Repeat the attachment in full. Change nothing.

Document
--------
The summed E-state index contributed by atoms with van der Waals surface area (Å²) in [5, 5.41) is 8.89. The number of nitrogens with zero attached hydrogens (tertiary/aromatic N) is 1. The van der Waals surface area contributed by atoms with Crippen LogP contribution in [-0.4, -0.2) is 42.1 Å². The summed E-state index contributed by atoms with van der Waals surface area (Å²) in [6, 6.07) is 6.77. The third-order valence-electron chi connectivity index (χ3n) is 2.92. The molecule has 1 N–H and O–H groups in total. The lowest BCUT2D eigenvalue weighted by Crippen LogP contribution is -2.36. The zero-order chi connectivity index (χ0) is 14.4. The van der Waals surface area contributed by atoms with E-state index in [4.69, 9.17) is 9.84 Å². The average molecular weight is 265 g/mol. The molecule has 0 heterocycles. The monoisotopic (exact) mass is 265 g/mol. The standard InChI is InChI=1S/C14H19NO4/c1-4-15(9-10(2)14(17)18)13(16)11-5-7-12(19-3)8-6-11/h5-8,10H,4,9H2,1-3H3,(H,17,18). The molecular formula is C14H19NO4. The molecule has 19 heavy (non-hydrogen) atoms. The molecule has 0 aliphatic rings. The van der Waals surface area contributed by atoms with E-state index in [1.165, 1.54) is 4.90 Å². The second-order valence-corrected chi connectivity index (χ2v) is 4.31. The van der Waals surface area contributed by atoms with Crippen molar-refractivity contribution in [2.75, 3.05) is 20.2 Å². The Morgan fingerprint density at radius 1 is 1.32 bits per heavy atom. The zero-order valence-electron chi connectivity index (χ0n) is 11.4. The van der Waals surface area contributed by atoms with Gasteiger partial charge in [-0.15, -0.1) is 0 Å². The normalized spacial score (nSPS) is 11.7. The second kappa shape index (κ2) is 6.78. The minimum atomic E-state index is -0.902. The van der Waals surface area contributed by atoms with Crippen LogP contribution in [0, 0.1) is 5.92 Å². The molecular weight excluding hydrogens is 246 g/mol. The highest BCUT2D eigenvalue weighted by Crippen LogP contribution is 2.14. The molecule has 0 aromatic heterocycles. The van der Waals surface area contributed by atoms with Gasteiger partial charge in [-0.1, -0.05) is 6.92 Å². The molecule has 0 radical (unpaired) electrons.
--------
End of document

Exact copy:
The summed E-state index contributed by atoms with van der Waals surface area (Å²) in [5, 5.41) is 8.89. The number of nitrogens with zero attached hydrogens (tertiary/aromatic N) is 1. The van der Waals surface area contributed by atoms with Crippen LogP contribution in [-0.4, -0.2) is 42.1 Å². The summed E-state index contributed by atoms with van der Waals surface area (Å²) in [6, 6.07) is 6.77. The third-order valence-electron chi connectivity index (χ3n) is 2.92. The molecule has 1 N–H and O–H groups in total. The lowest BCUT2D eigenvalue weighted by Crippen LogP contribution is -2.36. The zero-order chi connectivity index (χ0) is 14.4. The van der Waals surface area contributed by atoms with E-state index in [4.69, 9.17) is 9.84 Å². The average molecular weight is 265 g/mol. The molecule has 0 heterocycles. The monoisotopic (exact) mass is 265 g/mol. The standard InChI is InChI=1S/C14H19NO4/c1-4-15(9-10(2)14(17)18)13(16)11-5-7-12(19-3)8-6-11/h5-8,10H,4,9H2,1-3H3,(H,17,18). The molecular formula is C14H19NO4. The molecule has 19 heavy (non-hydrogen) atoms. The molecule has 0 aliphatic rings. The van der Waals surface area contributed by atoms with E-state index in [1.165, 1.54) is 4.90 Å². The second-order valence-corrected chi connectivity index (χ2v) is 4.31. The van der Waals surface area contributed by atoms with Crippen molar-refractivity contribution in [2.75, 3.05) is 20.2 Å². The Morgan fingerprint density at radius 1 is 1.32 bits per heavy atom. The zero-order valence-electron chi connectivity index (χ0n) is 11.4. The van der Waals surface area contributed by atoms with Gasteiger partial charge in [-0.15, -0.1) is 0 Å². The normalized spacial score (nSPS) is 11.7. The second kappa shape index (κ2) is 6.78. The minimum atomic E-state index is -0.902. The van der Waals surface area contributed by atoms with Crippen LogP contribution in [0, 0.1) is 5.92 Å². The molecular weight excluding hydrogens is 246 g/mol. The highest BCUT2D eigenvalue weighted by Crippen LogP contribution is 2.14. The molecule has 0 aromatic heterocycles. The van der Waals surface area contributed by atoms with Gasteiger partial charge in [-0.1, -0.05) is 6.92 Å². The molecule has 0 radical (unpaired) electrons.